Abstract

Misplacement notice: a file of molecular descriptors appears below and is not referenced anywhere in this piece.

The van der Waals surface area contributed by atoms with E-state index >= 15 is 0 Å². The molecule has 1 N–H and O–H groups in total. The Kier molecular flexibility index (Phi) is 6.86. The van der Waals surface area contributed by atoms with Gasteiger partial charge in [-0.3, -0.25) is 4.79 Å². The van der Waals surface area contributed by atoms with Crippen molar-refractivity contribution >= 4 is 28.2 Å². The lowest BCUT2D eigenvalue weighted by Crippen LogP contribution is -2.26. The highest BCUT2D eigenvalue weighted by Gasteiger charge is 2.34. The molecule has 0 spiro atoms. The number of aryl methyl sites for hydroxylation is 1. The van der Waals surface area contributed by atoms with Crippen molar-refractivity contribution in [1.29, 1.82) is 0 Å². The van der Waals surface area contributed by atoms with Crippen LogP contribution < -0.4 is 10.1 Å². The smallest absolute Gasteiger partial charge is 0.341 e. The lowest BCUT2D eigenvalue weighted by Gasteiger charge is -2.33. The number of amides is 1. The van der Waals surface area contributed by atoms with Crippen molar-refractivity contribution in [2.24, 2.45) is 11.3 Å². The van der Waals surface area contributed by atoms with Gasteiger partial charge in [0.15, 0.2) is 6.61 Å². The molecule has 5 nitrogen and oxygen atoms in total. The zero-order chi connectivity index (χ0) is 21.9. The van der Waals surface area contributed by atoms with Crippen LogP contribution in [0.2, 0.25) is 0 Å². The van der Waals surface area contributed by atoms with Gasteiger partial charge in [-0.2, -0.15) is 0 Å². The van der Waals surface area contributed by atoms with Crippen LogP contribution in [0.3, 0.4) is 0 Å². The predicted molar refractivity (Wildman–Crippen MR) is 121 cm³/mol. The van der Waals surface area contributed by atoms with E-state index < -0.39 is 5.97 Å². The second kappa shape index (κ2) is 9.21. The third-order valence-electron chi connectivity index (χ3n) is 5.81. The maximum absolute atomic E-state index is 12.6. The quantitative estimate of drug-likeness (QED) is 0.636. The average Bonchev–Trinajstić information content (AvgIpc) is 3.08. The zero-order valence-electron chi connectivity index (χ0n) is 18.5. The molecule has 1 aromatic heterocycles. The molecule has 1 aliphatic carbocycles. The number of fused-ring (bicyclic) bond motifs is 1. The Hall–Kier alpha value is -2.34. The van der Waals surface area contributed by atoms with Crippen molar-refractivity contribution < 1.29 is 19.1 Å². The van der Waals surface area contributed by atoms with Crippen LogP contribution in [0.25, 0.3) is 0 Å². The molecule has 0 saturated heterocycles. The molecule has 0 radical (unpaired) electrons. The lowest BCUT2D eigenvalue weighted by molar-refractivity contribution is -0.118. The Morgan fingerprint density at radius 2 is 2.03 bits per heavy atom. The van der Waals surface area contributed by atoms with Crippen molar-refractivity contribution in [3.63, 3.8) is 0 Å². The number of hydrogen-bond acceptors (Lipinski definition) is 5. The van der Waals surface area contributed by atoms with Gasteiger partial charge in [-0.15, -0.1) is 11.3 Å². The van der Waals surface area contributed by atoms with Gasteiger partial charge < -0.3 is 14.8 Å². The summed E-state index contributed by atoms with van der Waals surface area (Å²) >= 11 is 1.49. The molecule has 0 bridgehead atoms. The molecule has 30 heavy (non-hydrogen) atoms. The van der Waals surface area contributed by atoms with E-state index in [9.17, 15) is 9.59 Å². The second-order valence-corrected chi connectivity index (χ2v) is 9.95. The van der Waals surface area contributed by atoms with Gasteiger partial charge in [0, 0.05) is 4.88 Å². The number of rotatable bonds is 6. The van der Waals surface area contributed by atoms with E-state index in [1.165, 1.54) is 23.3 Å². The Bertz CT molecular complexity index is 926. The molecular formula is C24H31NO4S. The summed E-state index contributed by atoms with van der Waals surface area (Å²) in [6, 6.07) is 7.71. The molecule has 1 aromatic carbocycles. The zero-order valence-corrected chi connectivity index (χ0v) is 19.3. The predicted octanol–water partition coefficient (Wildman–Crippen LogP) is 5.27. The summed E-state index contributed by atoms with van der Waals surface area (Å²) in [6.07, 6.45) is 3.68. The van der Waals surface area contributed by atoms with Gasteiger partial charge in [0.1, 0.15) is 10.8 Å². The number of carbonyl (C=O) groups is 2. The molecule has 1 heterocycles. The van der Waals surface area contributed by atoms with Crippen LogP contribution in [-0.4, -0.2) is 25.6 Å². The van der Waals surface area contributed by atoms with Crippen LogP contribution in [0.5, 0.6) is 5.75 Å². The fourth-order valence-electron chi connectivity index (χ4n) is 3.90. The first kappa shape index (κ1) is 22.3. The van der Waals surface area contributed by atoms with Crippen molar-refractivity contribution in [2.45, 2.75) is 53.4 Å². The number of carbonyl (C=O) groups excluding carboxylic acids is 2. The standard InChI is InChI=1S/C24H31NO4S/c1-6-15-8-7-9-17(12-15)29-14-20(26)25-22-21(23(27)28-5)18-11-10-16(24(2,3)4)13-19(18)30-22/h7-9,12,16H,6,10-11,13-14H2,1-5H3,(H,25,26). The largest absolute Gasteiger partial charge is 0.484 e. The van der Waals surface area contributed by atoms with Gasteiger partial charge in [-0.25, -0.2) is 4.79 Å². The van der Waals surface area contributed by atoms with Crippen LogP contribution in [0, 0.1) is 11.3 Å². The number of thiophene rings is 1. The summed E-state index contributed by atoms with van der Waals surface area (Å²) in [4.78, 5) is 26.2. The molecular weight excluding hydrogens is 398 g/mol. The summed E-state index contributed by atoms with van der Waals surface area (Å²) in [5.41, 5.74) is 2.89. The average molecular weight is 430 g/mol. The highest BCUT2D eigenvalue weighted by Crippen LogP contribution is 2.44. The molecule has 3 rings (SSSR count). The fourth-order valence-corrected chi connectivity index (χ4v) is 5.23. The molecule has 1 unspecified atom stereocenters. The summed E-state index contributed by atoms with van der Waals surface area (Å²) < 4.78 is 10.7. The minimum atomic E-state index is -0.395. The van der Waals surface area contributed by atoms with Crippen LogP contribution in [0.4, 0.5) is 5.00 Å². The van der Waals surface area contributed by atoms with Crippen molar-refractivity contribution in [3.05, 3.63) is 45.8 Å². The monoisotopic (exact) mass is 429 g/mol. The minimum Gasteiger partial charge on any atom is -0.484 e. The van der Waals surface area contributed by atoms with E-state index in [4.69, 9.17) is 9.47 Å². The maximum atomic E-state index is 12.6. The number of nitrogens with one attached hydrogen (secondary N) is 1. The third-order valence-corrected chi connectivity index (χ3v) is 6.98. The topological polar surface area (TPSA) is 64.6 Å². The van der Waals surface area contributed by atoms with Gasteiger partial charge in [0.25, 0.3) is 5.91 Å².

Robust regional seismic-hazard assessments require millennial-scale paleoseismic histories that extend far beyond the range of historical and instrumental data. However, it is difficult to resolve the probability density functions for earthquake recurrence from the limited number of major to great earthquakes most paleoseismic records contain. Lake sediment records are repositories of information about paleoearthquake recurrence, with a sensitivity and fidelity over millennial time scales that suggest that they have the potential to yield reliable estimates of the recurrence distribution. We present a 7000 yr paleoseismic record from Lake Tutira (North Island, New Zealand) that ranks among the most detailed Holocene paleoearthquake chronologies available worldwide, and use it to empirically constrain the recurrence distribution of earthquakes with a minimum ground-shaking intensity of MMI 7 in one of New Zealand’s most seismically active areas. Our analysis confirms that a Poisson process describes the waiting times of single moderate to major and/or great paleoearthquakes in the Hawke’s Bay region.

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